Days after a vacationing President Obama swam in gulf waters and tasted fish caught off the coast of Florida, scientists with the Natural Resources Defense Council said the gulf oil spill probably still will have far-reaching health effects on both seafood and people.
The commentary, published online Monday in the Journal of the American Medical Assn., examined the potential effects of the oil spill on workers, residents and seafood coming out of the Gulf of Mexico. The report followed seafood testing done by the Food and Drug Administration indicating that levels of the heavier toxic substances in oil that can kill marine life were well below federally set limits.
The paper was written by Dr. Gina Solomon, director of UC San Francisco’s Occupational and Environmental Medicine Residency Program and a senior scientist with the Natural Resources Defense Council, and Dr. Sarah Janssen, also with UCSF and a senior scientist with the NRDC. They pointed to the known effects of crude oil’s lighter chemicals, which are released into the air once the oil reaches the ocean surface. Such “volatile aromatic hydrocarbons” can cause breathing problems as well as harm to the central nervous system. Benzene exposure has been linked to leukemia, and toluene to birth defects, Solomon said in a phone interview.
In Louisiana, Solomon added, hundreds of cleanup workers reported headaches, vomiting, trouble breathing and chest pain — all possible symptoms of exposure to the airborne chemicals. The dispersants used to clear oil from the water’s surface have been known to cause dermatitis and skin infections, she added.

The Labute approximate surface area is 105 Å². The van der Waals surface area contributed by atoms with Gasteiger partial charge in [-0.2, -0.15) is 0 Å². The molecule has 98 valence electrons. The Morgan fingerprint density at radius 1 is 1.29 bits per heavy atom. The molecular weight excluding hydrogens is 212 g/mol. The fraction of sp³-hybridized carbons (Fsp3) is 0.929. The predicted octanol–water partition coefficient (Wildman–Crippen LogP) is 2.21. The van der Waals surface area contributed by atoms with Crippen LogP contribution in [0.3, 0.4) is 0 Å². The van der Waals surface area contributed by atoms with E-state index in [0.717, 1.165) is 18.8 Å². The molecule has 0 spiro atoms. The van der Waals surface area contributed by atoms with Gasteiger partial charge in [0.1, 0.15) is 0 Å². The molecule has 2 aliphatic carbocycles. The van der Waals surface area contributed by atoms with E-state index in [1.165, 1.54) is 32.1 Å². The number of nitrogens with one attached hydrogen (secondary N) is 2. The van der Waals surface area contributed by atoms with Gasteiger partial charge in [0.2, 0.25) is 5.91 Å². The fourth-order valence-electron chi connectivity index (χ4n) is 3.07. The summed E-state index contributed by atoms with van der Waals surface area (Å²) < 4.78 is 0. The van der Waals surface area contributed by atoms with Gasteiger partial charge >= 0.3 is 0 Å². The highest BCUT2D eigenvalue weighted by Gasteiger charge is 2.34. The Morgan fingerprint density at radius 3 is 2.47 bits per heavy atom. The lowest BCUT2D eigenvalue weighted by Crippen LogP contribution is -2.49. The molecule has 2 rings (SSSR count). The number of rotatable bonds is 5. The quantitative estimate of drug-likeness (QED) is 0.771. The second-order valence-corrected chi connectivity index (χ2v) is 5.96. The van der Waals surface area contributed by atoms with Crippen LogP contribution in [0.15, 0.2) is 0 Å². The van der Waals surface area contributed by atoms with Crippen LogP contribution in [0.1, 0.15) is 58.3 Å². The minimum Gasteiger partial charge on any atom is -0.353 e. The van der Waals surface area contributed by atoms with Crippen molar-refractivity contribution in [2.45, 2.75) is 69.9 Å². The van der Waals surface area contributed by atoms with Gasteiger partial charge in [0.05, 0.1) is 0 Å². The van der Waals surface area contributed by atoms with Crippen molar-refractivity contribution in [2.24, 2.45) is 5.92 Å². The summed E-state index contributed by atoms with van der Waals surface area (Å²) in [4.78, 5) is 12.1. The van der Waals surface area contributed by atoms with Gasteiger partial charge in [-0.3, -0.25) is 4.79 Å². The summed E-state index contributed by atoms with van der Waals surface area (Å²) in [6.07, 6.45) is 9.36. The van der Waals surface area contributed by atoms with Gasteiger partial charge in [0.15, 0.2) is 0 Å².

The heavier parts of crude that don’t make it into the atmosphere, called polycyclic aromatic hydrocarbons, can poison fish and shellfish, Solomon said, especially the latter. Invertebrates such as oysters, shrimp and crabs have far more trouble than vertebrate animals in purging the chemicals from their systems.
Solomon also pointed to studies that documented mental health effects, such as high rates of post-traumatic stress disorder, in the wake of oil spills. (On Monday, BP announced $52 million in grants to five gulf states for mental health services.)
“The biggest of these issues depends on who you are talking to, and when,” Solomon said. “Last month was air quality, this month was seafood safety — maybe next month will be mental health.”
To assess the potential health fallout, Solomon drew on data from previous oil spills. She pointed, for example, to the 1989 Exxon Valdez oil spill, in which 15% of the filed 1,811 workers’ compensation claims were for respiratory problems.
But, the scientists wrote in the JAMA paper, “no information is available in the peer-reviewed literature about longer-term health effects of [the Exxon Valdez] spill.”
And without copious amounts of study from past spills, Solomon said, it’s difficult to advise people about whether they should eat shrimp, find other work, or even leave town.
“People are looking for clear guides,” Solomon said, “and the guide right now is in shades of gray, not black and white.”